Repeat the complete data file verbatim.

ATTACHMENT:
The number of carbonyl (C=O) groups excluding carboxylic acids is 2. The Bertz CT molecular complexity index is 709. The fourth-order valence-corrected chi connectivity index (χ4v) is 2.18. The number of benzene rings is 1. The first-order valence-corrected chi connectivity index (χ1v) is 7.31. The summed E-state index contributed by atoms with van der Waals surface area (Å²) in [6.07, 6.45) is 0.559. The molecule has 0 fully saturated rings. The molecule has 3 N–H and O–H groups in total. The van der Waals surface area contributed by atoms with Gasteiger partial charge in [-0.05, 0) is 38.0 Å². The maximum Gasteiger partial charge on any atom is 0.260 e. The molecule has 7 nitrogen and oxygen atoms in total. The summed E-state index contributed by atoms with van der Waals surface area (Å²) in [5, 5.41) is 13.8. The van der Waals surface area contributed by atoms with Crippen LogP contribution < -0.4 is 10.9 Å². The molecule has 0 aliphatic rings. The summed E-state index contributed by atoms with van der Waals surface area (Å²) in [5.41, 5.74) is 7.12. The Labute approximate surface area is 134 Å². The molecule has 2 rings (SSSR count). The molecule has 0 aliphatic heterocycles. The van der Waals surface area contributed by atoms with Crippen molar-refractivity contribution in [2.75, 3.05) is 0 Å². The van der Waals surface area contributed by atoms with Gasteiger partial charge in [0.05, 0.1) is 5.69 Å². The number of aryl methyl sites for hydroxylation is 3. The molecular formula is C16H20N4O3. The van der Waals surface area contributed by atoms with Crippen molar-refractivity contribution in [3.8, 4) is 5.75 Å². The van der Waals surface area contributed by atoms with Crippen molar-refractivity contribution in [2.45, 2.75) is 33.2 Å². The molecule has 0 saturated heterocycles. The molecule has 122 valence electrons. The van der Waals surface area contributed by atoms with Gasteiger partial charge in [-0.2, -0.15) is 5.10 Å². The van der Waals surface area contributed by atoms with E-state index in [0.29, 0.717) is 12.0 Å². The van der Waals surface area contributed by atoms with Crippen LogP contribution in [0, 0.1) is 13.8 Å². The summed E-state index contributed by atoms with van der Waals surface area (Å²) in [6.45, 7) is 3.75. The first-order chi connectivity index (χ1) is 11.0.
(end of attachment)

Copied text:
The number of carbonyl (C=O) groups excluding carboxylic acids is 2. The Bertz CT molecular complexity index is 709. The fourth-order valence-corrected chi connectivity index (χ4v) is 2.18. The number of benzene rings is 1. The first-order valence-corrected chi connectivity index (χ1v) is 7.31. The summed E-state index contributed by atoms with van der Waals surface area (Å²) in [6.07, 6.45) is 0.559. The molecule has 0 fully saturated rings. The molecule has 3 N–H and O–H groups in total. The van der Waals surface area contributed by atoms with Gasteiger partial charge in [-0.05, 0) is 38.0 Å². The maximum Gasteiger partial charge on any atom is 0.260 e. The molecule has 7 nitrogen and oxygen atoms in total. The summed E-state index contributed by atoms with van der Waals surface area (Å²) in [5, 5.41) is 13.8. The van der Waals surface area contributed by atoms with Crippen LogP contribution < -0.4 is 10.9 Å². The molecule has 0 aliphatic rings. The summed E-state index contributed by atoms with van der Waals surface area (Å²) in [5.41, 5.74) is 7.12. The Labute approximate surface area is 134 Å². The molecule has 2 rings (SSSR count). The molecule has 0 aliphatic heterocycles. The van der Waals surface area contributed by atoms with Crippen molar-refractivity contribution in [2.75, 3.05) is 0 Å². The van der Waals surface area contributed by atoms with Gasteiger partial charge in [0.05, 0.1) is 5.69 Å². The number of aryl methyl sites for hydroxylation is 3. The molecular formula is C16H20N4O3. The van der Waals surface area contributed by atoms with Crippen molar-refractivity contribution in [3.8, 4) is 5.75 Å². The van der Waals surface area contributed by atoms with Crippen molar-refractivity contribution in [2.45, 2.75) is 33.2 Å². The molecule has 0 saturated heterocycles. The molecule has 122 valence electrons. The van der Waals surface area contributed by atoms with Gasteiger partial charge in [-0.2, -0.15) is 5.10 Å². The van der Waals surface area contributed by atoms with E-state index in [0.29, 0.717) is 12.0 Å². The van der Waals surface area contributed by atoms with Crippen LogP contribution in [0, 0.1) is 13.8 Å². The summed E-state index contributed by atoms with van der Waals surface area (Å²) in [6.45, 7) is 3.75. The first-order chi connectivity index (χ1) is 11.0.